By Michael Newton
“The trouble with you,” an old friend recently declared to me, “is that you have always been a conformist.” He meant that I had never undertaken that necessary radical break with my parents and their ideals and interests. Without such a generational rupture, it seemed to him, nobody could claim to be a fully independent, realised person. While he had been dropping acid and dropping (temporarily) out of college, I’d been reclining under a tree with John Keats. And surely there was nothing rebellious in that.
Edmund Gosse, that great forerunner of adolescent mutiny, might have disagreed with him. For it was in part by falling in love with the poetry of Keats and others that Gosse initiated the process that precipitated the crisis.Though there are famous precedents — most notably Shakespeare’s shrewdly riotous Prince Hal — it may be possible to trace our culture’s current certainty that the attainment of adulthood requires an act of rebellion to two late-Victorian nay-sayers: Samuel Butler and Edmund Gosse. Both published their record of filial disobedience just as the Victorian era expired, Butler’s The Way of All Flesh in 1903 and Gosse’s superb Father and Son in 1907. \ Both texts were to provide an extra dynamism to the early twentieth-century’s denunciation of its fathers’ and grandfathers’ world.
Brought up among the Plymouth Brethren, destined for a life of service and spiritual rigour, young Edmund Gosse found himself, by temperament, by nature, in opposition to the tenets and atmosphere of his parent’s milieu. Three things likely served to bring young Gosse to his act of refusal. First, there was simply his love of literature: when the teenage Gosse hears Shakespeare denounced as a soul burning in hell, his instincts make him ardently side with the despised and marvellous writer. For Gosse, reading prompted the revolution. Gosse junior became a lover of many books; his biologist father, Philip Henry Gosse, saw the need for only one — the Bible, the book itself. More than this, Edmund believed that the interpretation of texts, as of people and the events of life, must necessarily be tentative, multiple, inconclusive; meanwhile Philip believed in the eternal inerrancy and permanence of the word.
Then there was the fact that for a young man in the 1870s devoted to poetry and the art of his time an adherence to Greece and a form of happy, hedonistic, paganism was inescapable. To love Keats and Shelley and Swinburne was to array yourself among the pantheon of the gods against the one God. The Hellenic charm of myth, of naiads and the gracious physique was greater than the offence of the tortured, abject body of the crucified Christ.
Finally, though it receives no direct mention in Father and Son itself, there was the force of Gosse’s rather mysterious sexuality. Though he married and became a contented father, Gosse certainly desired men, or rather one particular man – the sculptor Hamo Thorneycroft. (Siegfried Sassoon quipped that Gosse wasn’t homosexual, he was ‘Hamosexual’.) Such a love could find no place among his father’s dour precepts.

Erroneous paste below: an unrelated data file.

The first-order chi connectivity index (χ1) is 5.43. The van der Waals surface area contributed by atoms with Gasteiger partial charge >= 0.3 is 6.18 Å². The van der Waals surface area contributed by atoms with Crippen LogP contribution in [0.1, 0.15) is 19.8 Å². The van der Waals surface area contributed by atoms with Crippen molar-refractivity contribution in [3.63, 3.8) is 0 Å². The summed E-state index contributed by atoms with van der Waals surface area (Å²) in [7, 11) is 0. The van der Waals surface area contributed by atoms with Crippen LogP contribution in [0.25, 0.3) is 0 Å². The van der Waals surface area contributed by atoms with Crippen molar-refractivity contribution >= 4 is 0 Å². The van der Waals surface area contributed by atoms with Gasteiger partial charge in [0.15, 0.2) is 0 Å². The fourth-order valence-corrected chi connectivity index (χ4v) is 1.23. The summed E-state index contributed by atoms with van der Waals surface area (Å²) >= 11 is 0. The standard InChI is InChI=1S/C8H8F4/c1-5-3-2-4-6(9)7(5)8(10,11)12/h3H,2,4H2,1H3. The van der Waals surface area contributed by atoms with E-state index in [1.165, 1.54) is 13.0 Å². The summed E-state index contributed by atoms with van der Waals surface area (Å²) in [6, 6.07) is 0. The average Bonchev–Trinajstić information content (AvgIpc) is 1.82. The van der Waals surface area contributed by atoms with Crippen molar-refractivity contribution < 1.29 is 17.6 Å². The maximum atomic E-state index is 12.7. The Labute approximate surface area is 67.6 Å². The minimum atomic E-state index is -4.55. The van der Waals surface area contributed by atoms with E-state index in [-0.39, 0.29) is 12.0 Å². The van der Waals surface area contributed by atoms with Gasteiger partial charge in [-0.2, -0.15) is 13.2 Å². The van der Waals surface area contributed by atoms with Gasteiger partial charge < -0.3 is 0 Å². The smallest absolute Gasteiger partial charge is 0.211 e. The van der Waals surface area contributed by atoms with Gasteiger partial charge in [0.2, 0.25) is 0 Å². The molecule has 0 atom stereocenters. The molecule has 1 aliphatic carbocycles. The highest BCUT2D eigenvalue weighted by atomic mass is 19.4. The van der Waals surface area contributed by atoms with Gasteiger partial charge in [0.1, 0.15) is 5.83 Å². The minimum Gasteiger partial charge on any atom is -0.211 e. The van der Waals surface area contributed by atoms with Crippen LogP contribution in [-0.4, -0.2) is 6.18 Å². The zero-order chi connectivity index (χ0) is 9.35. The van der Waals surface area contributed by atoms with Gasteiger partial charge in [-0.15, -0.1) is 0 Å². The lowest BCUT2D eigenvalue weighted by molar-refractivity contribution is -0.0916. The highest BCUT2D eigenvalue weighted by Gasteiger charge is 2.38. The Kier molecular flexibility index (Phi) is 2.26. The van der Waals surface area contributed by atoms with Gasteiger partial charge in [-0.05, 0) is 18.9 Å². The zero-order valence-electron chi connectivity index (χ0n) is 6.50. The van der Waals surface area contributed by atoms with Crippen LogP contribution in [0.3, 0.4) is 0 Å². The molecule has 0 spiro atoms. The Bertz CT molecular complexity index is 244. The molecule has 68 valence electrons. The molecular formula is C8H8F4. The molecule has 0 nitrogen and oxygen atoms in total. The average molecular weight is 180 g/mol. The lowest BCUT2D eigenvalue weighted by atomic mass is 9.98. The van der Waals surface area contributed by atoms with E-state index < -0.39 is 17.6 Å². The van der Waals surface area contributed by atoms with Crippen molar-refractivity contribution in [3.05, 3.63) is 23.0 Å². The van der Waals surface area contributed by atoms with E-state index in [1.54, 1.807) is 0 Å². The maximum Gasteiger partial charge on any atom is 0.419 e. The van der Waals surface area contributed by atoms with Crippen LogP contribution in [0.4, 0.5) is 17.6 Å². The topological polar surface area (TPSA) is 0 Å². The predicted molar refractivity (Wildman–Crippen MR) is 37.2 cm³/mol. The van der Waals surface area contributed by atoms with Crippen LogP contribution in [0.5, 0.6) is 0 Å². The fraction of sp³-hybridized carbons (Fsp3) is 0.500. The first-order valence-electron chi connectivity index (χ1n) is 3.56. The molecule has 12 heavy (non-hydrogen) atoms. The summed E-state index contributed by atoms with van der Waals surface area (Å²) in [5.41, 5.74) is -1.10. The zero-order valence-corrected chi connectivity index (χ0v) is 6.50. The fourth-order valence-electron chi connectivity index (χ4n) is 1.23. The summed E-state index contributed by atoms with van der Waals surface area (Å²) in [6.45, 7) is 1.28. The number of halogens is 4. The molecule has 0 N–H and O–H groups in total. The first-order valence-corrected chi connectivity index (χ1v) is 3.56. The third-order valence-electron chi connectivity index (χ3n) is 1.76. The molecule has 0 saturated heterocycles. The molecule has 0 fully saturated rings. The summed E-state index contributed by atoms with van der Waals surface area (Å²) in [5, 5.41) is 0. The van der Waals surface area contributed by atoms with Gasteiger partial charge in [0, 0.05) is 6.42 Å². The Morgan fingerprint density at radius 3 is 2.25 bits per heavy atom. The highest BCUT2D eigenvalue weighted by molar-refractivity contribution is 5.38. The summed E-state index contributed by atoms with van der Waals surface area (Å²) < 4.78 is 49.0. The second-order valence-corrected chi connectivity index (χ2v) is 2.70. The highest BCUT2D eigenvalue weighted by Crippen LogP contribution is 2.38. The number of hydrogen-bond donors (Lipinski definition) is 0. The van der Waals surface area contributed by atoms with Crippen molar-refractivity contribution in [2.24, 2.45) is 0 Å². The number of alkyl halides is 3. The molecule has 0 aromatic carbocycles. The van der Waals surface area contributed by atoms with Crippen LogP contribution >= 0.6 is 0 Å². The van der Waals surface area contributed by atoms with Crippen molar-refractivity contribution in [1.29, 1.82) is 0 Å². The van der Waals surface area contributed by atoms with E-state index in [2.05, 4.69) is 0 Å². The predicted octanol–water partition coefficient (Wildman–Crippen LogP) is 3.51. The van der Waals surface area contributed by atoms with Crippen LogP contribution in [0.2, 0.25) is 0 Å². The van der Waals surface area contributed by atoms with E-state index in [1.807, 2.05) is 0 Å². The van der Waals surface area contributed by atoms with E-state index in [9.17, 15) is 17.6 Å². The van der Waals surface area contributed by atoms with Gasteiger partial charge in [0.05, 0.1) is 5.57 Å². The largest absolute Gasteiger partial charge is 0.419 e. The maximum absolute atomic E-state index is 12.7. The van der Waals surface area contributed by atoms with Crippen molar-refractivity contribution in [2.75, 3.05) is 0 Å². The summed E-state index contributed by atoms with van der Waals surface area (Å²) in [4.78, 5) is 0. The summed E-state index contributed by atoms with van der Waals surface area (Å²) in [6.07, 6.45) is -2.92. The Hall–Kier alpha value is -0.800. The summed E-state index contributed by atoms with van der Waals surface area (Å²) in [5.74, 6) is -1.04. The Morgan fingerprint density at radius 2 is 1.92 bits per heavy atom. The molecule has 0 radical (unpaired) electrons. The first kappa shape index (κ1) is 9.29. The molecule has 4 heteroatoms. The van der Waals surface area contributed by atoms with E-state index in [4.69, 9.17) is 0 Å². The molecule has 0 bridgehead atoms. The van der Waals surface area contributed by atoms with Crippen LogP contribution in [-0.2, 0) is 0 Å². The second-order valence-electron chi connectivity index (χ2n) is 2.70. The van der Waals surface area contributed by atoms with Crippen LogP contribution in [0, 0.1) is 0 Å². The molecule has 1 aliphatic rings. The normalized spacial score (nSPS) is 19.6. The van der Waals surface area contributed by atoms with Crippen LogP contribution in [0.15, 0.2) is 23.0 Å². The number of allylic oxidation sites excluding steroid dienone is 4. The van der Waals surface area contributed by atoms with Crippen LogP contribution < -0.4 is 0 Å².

Perhaps it is the alleged conformist in me, yet in reading Father and Son it proves hard not to find one’s sympathies divided between Gosse the father and Gosse the son. Young Gosse engages us, of course, and he is the pure, articulate lens through which we view the world of the book. And yet, it is the apparently dour, but actually loveably earnest, passionate, baffled and yet resilient father who somehow garners our love. When Gosse makes the final break and makes his declaration of independence, we both sense the release of liberty as we sorrow with the perplexed man who loses his son.
Father and Son remains a key book in our understanding of ourselves. We live in a world where for many the battle lines of generational conflict have blurred. Yet nonetheless the book’s gentle, humorous analysis of the tensions between parents and children continues to be indispensable. Indeed in the era of Dennett and Dawkins, Gosse’s vivid account of the crisis provoked in at least some of the faithful by Darwin’s theory makes the book even more timely than it looked when this edition was first prepared. And in a world where fundamentalist forms of religion are rather on the rise than on the wane, it seems likely that Father and Son will remain required reading for some years to come, as many more follow him in choosing, against the will of their parents, a path of their own.
Michael Newton teaches at the University of Leiden. He has edited Edmund Gosse’s Father and Son for Oxford World’s Classics, and Joseph Conrad’s The Secret Agent and The Penguin Book of Ghost Stories for Penguin. He is the author of Savage Girls and Wild Boys: A History of Feral Children and Age of Assassins: A History of Conspiracy and Political Violence, 1865-1981 (both for Faber & Faber) and of a book for the BFI Film Classics series on Kind Hearts and Coronets. He is currently preparing an edition of Victorian and Edwardian fairy-stories for Oxford World’s Classics.
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Image Credit: Portrait of Edmund Gosse by John Singer Sargent [Public Domain]. Via Wikimedia Commons.